Protective effect of conditioner agents on hair treated with oxidative hair dye
Hair coloring is broadly used by women and men either to change their natural hair color or to delay the onset of gray hair. Oxidative dyes may damage the hair, as chemical and physical processes are required to convert the fiber structure and, consequently, alterations in its mechanical and surface properties.Objectives:
The aim of this study was to evaluate the protective effect of silanetriol (and) Panthenol, PEG-12 dimethicone, and hydrolyzed silk (and) hydrolyzed milk protein (and) lactose as conditioner agents on hair treated with oxidative hair dye by protein loss, combability, and breaking strength.Methods:
In this research, we analyzed the untreated hair (sample I) and the effect of oxidative hair dye emulsions, with or without conditioner agents (sample II) silanetriol (and) Panthenol (sample III), PEG-12 dimethicone (sample IV), and hydrolyzed silk (and) hydrolyzed milk protein (and) lactose (sample V) on Caucasian hair. The hair samples were submitted to protein loss quantification, breaking strength, and combing analysis.Results:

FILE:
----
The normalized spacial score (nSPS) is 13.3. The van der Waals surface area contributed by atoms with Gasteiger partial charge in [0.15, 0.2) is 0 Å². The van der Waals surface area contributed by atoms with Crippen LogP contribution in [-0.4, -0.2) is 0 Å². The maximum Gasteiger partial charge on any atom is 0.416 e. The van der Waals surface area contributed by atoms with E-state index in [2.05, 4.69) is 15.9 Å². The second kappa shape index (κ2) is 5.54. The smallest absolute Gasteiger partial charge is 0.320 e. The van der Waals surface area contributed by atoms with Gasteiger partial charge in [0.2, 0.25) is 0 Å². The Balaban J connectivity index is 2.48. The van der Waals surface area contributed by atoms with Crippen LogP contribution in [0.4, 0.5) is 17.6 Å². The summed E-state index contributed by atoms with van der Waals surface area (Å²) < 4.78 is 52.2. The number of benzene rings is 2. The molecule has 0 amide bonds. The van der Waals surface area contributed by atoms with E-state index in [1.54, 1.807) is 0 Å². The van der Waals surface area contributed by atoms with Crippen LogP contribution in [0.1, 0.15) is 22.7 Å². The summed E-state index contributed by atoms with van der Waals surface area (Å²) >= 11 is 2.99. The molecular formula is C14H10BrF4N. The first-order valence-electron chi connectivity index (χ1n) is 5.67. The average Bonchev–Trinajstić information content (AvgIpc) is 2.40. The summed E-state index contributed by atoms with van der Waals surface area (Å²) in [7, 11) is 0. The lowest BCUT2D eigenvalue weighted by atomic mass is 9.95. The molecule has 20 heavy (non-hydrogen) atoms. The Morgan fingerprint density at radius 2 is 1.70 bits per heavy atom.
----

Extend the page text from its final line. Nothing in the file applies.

For protein loss, the results were: IIa= Va> IVb> IIIc> Id. For the breaking strength: Ie= IIe= IIIe= IVe= Ve. For the combing analysis for wet and dry hair, the results were, respectively: IIa> IIIb= IVb> Vc> Id and IIA> IIIb= Vb> IVc= Ic. Data classified by different letters presented statistically significant alterations, α = 5, P ≤. 05, n = 15.Conclusions:
Based on these results, the incorporation of conditioner agents into emulsion blond color decreased the damage caused by the coloring process.